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Published on February 13th, 2018 | by Alan Cross

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This punk rock church is probably a cult. And it’s okay with that.

The Deliverance Bible Church near Dallas is a Christian outfit that offers outreach to disaffected kids. But is it more of a cult than a church? Either way, it seems to be fine with the designation. This is from Topic.com.

One day in May 1999, Cleetus Adrian was watching The Apostle, the 1997 film starring Robert Duvall, when—as he tells it—he heard God tell him to become a pastor. Adrian’s father was a Nazarene pastor, and he already attended his father’s church. But when God calls, you answer.

That weekend, as on most weekends, Adrian went to a punk show in the Dallas-Fort Worth area where he lived. Looking around at the concertgoers, Adrian thought, They’re sheep without a shepherd. The following Sunday, Adrian opened a punk-rock church where outcast kids could go to worship: Deliverance Bible Church.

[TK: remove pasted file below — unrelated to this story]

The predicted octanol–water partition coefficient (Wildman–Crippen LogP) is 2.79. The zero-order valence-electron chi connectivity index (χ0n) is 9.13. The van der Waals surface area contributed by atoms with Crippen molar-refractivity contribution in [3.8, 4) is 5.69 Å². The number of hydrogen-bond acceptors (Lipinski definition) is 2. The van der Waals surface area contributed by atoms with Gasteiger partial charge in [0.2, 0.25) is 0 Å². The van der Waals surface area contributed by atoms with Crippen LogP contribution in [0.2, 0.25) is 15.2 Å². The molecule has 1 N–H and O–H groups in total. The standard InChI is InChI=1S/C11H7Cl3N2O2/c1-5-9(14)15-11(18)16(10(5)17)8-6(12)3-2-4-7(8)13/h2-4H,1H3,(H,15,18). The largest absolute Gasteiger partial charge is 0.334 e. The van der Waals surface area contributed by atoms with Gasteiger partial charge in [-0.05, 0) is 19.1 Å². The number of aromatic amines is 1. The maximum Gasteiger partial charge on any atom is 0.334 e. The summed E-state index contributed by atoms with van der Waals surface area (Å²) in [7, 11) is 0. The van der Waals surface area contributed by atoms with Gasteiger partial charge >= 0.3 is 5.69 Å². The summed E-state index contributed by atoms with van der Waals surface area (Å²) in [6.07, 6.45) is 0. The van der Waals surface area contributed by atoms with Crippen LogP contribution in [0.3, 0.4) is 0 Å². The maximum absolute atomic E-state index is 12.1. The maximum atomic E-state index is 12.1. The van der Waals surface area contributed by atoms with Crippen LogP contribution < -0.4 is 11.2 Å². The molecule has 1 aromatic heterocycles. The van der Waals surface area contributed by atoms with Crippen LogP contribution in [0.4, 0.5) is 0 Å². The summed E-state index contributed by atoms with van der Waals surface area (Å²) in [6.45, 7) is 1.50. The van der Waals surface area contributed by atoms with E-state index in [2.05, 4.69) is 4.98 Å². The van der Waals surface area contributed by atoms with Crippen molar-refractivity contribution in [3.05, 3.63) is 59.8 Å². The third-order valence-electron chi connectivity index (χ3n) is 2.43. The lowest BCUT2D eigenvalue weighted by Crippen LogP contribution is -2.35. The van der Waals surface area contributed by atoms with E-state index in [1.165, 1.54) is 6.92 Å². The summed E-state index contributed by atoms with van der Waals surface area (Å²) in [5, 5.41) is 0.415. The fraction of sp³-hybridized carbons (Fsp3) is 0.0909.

Adrian’s best friend Jeff Davis was the first to show up at DBC’s inaugural service. DBC wasn’t much of a church at first: ten friends met at the YMCA gym in Fort Worth and read a few Bible verses. But, unlike at other churches, they could pray however they wanted: sing, dance, run around, shoot hoops. Adrian, Davis, and others started handing out DBC flyers at concerts.

About a year later, the DIY young church moved from the YMCA to its current location in Hurst, Texas, a small, mall-dominated suburb nearby. Hundreds of people started showing up every Sunday: punk rockers with ten-inch blue mohawks, heavily pierced goths, hardcore kids. Word spread that even if you couldn’t wear a spiky collar to your mother’s church, you would be welcomed at DBC.
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About the Author

is an internationally known broadcaster, interviewer, writer, consultant, blogger and speaker. In his 30+ years in the music business, Alan has interviewed the biggest names in rock, from David Bowie and U2 to Pearl Jam and the Foo Fighters. He’s also known as a musicologist and documentarian through programs like The Ongoing History of New Music.


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